Re: OA in Europe suffers a setback

From: Talat Chaudhri [tac] <tac_at_ABER.AC.UK>
Date: Tue, 27 Nov 2007 15:19:33 -0000


To be clear, we will seek a university mandate in Aberystwyth, but
expect that compliance will only follow if backed up by adequate and
ongoing advocacy. I have also seen this morning a report of only 4% of
mandates succeeding, so I feel that I am receiving rather mixed messages
on this. I am not sure that lobbying parliaments to force funding bodies
to comply is the best first step, since, as you pointed out yourself,
funding bodies are increasingly going in this direction themselves (in
Britain, anyway), so it is clear that developing a voluntary code works
to this extent. However, despite the six out of seven funding bodies
requiring green OA, we do not yet see substantial compliance from
academics as a result. We now need a growth in awareness amongst the
authors, as well as among the funders. In short, inclusivity and rewards
tend to breed co-operation, whereas mere legal directives are generally
less well received. So the mandate from Brussels might not actually have
changed the immediate situation much, except perhaps in terms of

I take the point that not all research is funded, as I come from an arts
background myself, where it is less frequently so. Here the need for
advocacy is even stronger, as we have no carrot to offer except web
hits. On the other hand, we can hope, as you point out, that the new
metrics system will offer a greater carrot, if it lives up to
expectations and if it takes OA archiving properly into account. How
this system will work has been left to some extent deliberately unclear.

I feel that the position of OA repositories is not yet strong enough to
deliver our message adequately to legislators, which may be the reason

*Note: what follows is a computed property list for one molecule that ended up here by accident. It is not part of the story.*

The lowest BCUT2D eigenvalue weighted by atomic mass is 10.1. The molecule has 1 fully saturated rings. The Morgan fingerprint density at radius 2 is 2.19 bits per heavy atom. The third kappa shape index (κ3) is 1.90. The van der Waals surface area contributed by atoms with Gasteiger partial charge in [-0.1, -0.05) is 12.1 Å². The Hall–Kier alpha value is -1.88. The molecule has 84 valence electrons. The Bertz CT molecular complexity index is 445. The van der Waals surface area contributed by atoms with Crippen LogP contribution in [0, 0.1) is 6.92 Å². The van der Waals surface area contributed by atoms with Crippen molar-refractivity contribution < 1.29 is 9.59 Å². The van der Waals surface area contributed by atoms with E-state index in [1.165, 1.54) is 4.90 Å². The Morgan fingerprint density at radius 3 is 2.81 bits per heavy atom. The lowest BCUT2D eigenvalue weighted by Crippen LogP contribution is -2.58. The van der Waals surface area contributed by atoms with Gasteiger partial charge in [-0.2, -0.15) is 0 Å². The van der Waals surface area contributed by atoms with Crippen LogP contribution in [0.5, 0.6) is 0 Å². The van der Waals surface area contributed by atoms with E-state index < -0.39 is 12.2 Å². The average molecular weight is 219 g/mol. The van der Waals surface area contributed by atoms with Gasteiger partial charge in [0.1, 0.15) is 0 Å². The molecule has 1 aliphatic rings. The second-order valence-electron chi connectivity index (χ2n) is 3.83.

why the initiative in the EU Parliament failed. As very few repository
managers are full time, often engaged in other library or IT work,
professional representation remains weak. At a recent UKCoRR meeting,
only three members (where roughly half the total members were present)
were full-time, including myself.

In answer to the reply made by Prof. Charles Oppenheim, I reiterate my
case study of a member of staff here being unaware that the funding body
for his research required OA archiving, in which he would have failed
because he did not read the agreement and therefore risked losing
further grants. Clearly funding bodies can't penalise the vast number of
academics in his position at the outset without engaging in some
publicity and advocacy themselves in the beginning. They can usefully
give the impression that they will do so, however, as it may in any
event advance the cause of OA.

To summarise, we are all approaching the issue from much the same point
of view, but it is jumping the gun to think we can find a simple legal
solution out of the box without doing the necessary work in talking to
our audience first. Yes, something useful could have been done in
Brussels, possibly. However, not enough ground work has been done, so I
reiterate that the time is *not* in fact ripe as suggested. Most
repositories are embryonic, without proper policy or software
frameworks, some with almost no content on which to build. We need to
act in our own universities by going out and speaking to the academic
staff, not spend increasing amounts of time discussing the niceties of
the matter here, fiddling while Rome burns. If some of you wish to spend
your time lobbying parliaments instead, there is room for all kinds of
contributions. However, we cannot expect everybody to do so, without any
kind of professional representation.

In the meantime, for my own small part, I will go back to advocacy, and
handling the latest submissions in my repository, which on a collective
basis, between us all, will exponentially drive the growth of OA
repositories. As you say, Stevan, it is a matter of making sure that the
keystrokes are actually made.

Best wishes,

Received on Tue Nov 27 2007 - 19:18:47 GMT

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